The light of day was beginning to wane and, with it, the strength from Alexander Scott's arms and back. He had spent the entire afternoon re-digging Harry Miller's irrigation ditches and weariness lay heavy on him. The physical labor itself was only a minor portion of the weight pressing down on his shoulders. Much of it was due to the continual worries playing on and on in his mind. He and his partner, Kelly Robinson, were in trouble and it was trouble of the worst sort. And this was one time where Scotty didn't know if Kelly could back him.
Scotty finished the last of the main drainage ditches and came to a grateful stop, resting heavily on his shovel, sweat dripping off him. Worry gnawed at his innards, his thoughts cascading in ever widening patterns. First, there was the frightening realization that the saboteurs he and Kelly had so barely evaded were hot on their trail and would have no hesitation in killing them should they be found. Second, and more frighteningly personal a worry for Scotty than even the threat of the killers, was his ever-increasing concern for Kelly. His partner had suffered extensively at the hands of his captors and Scotty had very nearly failed in his rescue attempt. Kelly was hurting….badly….and there was so little Scotty could do to alleviate any of it.
During Scotty's rescue of his partner from their tormentors he'd had no time to really take note of all of Kelly's problems. His rescue, done in the deep darkness of night, had occurred mostly by feel as he found Kelly chained up in the basement of an old house. The tale of the rescue and their escape was a long one but, by pure chance or great good luck, they had accomplished it. They had to run before Scotty could even remove Kelly's last shackle, only managing to snap it from it's chain with his stolen bolt cutter.
That same bolt cutter had been left far behind in the course of the running battle that was their flight, as both Kelly and Scotty had used every tool at their disposal to effect escape, being weaponless. Scotty regretted that particular loss intensely because his partner was paying the price. But, it had enabled them to make it out, even if they were only a whisker's breath ahead of their pursuers.
Scotty had hurried Kelly to a waiting car, wondering at his stumbling attempts to keep up. Then there had been the frantic dash through the night in the car of questionable quality. Kelly had sat through the long hours, barely talking, his slumped body an aching concern for Scotty. Then the early light had revealed what the darkness hid and Scotty had watched it unfold with ill-concealed shock.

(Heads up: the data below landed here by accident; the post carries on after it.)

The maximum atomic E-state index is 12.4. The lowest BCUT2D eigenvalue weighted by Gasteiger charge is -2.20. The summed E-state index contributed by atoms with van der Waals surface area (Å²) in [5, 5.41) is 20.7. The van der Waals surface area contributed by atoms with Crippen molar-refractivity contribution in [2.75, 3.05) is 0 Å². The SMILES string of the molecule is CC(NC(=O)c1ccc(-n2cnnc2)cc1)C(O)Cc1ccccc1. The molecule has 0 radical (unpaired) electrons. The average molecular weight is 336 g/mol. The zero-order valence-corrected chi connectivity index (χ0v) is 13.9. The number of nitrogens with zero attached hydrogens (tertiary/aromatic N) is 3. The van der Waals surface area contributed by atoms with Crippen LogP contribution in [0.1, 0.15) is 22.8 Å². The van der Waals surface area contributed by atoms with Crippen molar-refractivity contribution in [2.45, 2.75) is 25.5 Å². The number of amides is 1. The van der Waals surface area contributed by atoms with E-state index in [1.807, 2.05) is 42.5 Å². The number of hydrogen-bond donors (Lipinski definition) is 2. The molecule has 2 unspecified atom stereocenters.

Kelly was a mess, and worse yet, a mess badly in need of medical care. A doctor and hospitalization were first on Scotty's list of priorities once their full escape was realized. The wounds he could see were bad enough, with wrists and ankles rubbed raw and angry by the shackles, and an infected wound directly under the breastbone which Kelly had confirmed was due to a knife. His captors had not been gentle with him. They had wanted his partner's location badly but Kelly had known all too well what the final consequence would have been if he had spilled, and had stayed silent. And to cap it all off, Scotty could feel the heat of infection radiating from his partner. Kelly's slow responses and hazy eyes bespoke of both that and the trauma which had caused it.
As the car had overheated and foundered on them Scotty had felt his building dread deepen. He was the optimist of the two but even he was quick to realize that they were low on options. He had to get his partner to some place, any place, where Kelly could at least rest and try to recuperate. A doctor would have to wait til they were out of this mess but rest was imperative. Only, he'd had no idea where such a place could be found.
So they'd run, desperation forcing additional distance between themselves and their followers. Scotty was running blind, his only objective being to widen their lead. But Kelly seemed to be on the lookout for something, and suddenly his stumbling run had become purposeful. His gasped out explanation that relatives lived nearby had put purpose to Scotty's running too, even as his concern for Kelly mounted. Kel was obviously weakening, falling continuously now, looking as if willpower alone was keeping him going.
In addition, Scotty had seen the back of his partner's jacket by now and had to wonder what all lay under that sliced jacket. Were there additional horrors Kelly might have hidden from view?
The run had become a lesson in endurance and one that Scotty hoped never ever to have to repeat. The barnyard and it's musty old hayloft had been a welcome sight indeed. It gave both of them their first chance to rest and it also enabled Scotty to really take a good look at Kelly, and see just how bad off he really was. And to know that there wasn't one damn thing he could do about it short of providing some food and rest.
Food had been handled with Scotty's introduction into the Miller household. Scotty refused to wonder how long it had been since Kel's last meal. He knew his had been few and far between. No matter. Kelly would do ok now in that regard. He'd see to it. So, food down. Water was now a top priority. Scotty had plenty, Kelly had none. Scott had been pondering that the entire time he'd been digging. That and where he might get a hacksaw . The sooner he could get that thing off Kelly's leg the better as the ankle looked like raw hamburger and was swelling badly.